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Chormaqan (also Chormagan or Chormaqan Noyan) (died c. 1241) was one of the most famous generals of the Mongol Empire under Genghis Khan and Ögedei Khan. He was also a member of the keshik.

Chormaqan is mentioned in The Secret History of Mongols many times. He probably participated in the Mongol campaigns in North China and later in the Subutai's and Jebe's famous journey through Caucasus and Russian steppes. Appointed by Ögedei in the winter of 1230 to renew the Mongol conquests in Persia, which had languished since Genghis Khan's assault on and near destruction of the Khwarezmid Empire from 1218 to 1223.

At the approach of Chormagan and the new Mongol army, the Khwarezmids under Jalal ad-Din were swept away. Further campaigns in the mid-1230s, based from the steppes in Azerbaijan around Tabriz, firmly established the Kingdom of Georgia and Armenian Kingdom of Cilicia as vassals. It is theorized that these moves may have been made to secure communications for the attack westward led by Batu that followed shortly thereafter.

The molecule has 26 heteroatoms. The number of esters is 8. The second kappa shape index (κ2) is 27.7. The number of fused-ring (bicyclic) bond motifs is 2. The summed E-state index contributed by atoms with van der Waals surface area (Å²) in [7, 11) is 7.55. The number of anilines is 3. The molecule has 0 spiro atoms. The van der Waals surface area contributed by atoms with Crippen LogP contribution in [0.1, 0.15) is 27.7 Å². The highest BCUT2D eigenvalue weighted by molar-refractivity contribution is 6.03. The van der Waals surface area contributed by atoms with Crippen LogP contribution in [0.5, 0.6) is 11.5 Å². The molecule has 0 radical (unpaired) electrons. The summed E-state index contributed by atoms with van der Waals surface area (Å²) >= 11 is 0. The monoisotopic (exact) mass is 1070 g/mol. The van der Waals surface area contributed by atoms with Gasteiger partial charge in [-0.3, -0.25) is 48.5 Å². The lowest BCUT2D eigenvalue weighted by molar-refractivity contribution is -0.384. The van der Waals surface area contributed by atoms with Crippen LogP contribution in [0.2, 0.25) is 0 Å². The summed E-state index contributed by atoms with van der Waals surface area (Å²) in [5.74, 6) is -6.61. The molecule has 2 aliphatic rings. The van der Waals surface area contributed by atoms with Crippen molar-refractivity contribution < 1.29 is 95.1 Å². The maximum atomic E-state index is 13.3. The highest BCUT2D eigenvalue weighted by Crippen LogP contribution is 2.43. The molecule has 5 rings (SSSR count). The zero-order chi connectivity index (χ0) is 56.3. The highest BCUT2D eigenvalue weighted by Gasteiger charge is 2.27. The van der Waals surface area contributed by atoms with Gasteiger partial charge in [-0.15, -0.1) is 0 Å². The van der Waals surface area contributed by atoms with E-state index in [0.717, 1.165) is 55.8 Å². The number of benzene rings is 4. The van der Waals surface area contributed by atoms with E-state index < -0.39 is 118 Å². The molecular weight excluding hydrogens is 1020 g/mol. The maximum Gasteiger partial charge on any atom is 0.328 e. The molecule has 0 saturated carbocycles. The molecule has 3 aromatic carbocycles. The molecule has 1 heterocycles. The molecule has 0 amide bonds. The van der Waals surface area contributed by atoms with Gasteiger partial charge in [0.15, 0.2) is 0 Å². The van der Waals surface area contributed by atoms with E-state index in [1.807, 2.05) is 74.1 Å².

Chormaqan died around 1241 and was replaced by Baiju, his lieutenant. His son Shiramun later served under the Il-khans Hulagu and Abaqa.[1] His daughter Esukan was married to King David VII of Georgia.[2]


  1. ^ Jackson, Peter (December 15, 1993). Čormāgūn. Encyclopædia Iranica.
  2. ^ Howorth, Henry H. (1888). History of the Mongols from the 9th to the 19th century. Part III. London: Longmans, Green, And Co. p. 198.

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